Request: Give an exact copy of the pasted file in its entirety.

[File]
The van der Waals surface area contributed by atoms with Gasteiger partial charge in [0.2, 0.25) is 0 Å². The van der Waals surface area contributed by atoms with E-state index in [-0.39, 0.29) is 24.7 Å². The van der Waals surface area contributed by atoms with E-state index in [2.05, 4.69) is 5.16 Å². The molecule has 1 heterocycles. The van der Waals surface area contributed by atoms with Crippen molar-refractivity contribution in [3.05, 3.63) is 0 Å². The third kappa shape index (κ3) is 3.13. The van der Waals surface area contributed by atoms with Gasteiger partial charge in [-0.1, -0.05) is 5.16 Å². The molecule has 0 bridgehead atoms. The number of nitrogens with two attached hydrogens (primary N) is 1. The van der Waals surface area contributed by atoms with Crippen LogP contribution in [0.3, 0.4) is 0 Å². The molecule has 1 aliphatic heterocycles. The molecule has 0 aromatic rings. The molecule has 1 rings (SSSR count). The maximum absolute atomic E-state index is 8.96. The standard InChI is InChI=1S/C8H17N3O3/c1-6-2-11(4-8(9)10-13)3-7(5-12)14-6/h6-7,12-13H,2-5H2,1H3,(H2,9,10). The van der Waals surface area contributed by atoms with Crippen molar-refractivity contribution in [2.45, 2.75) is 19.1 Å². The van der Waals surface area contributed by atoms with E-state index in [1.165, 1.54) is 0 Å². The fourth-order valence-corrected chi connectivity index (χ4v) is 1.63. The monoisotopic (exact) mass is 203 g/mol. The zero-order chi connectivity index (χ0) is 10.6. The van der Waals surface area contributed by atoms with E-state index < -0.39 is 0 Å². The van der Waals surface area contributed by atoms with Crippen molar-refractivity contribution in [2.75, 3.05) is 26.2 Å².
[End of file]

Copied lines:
The van der Waals surface area contributed by atoms with Gasteiger partial charge in [0.2, 0.25) is 0 Å². The van der Waals surface area contributed by atoms with E-state index in [-0.39, 0.29) is 24.7 Å². The van der Waals surface area contributed by atoms with E-state index in [2.05, 4.69) is 5.16 Å². The molecule has 1 heterocycles. The van der Waals surface area contributed by atoms with Crippen molar-refractivity contribution in [3.05, 3.63) is 0 Å². The third kappa shape index (κ3) is 3.13. The van der Waals surface area contributed by atoms with Gasteiger partial charge in [-0.1, -0.05) is 5.16 Å². The molecule has 0 bridgehead atoms. The number of nitrogens with two attached hydrogens (primary N) is 1. The van der Waals surface area contributed by atoms with Crippen LogP contribution in [0.3, 0.4) is 0 Å². The molecule has 1 aliphatic heterocycles. The molecule has 0 aromatic rings. The molecule has 1 rings (SSSR count). The maximum absolute atomic E-state index is 8.96. The standard InChI is InChI=1S/C8H17N3O3/c1-6-2-11(4-8(9)10-13)3-7(5-12)14-6/h6-7,12-13H,2-5H2,1H3,(H2,9,10). The van der Waals surface area contributed by atoms with Crippen molar-refractivity contribution in [2.45, 2.75) is 19.1 Å². The van der Waals surface area contributed by atoms with E-state index in [1.165, 1.54) is 0 Å². The fourth-order valence-corrected chi connectivity index (χ4v) is 1.63. The monoisotopic (exact) mass is 203 g/mol. The zero-order chi connectivity index (χ0) is 10.6. The van der Waals surface area contributed by atoms with E-state index < -0.39 is 0 Å². The van der Waals surface area contributed by atoms with Crippen molar-refractivity contribution in [2.75, 3.05) is 26.2 Å².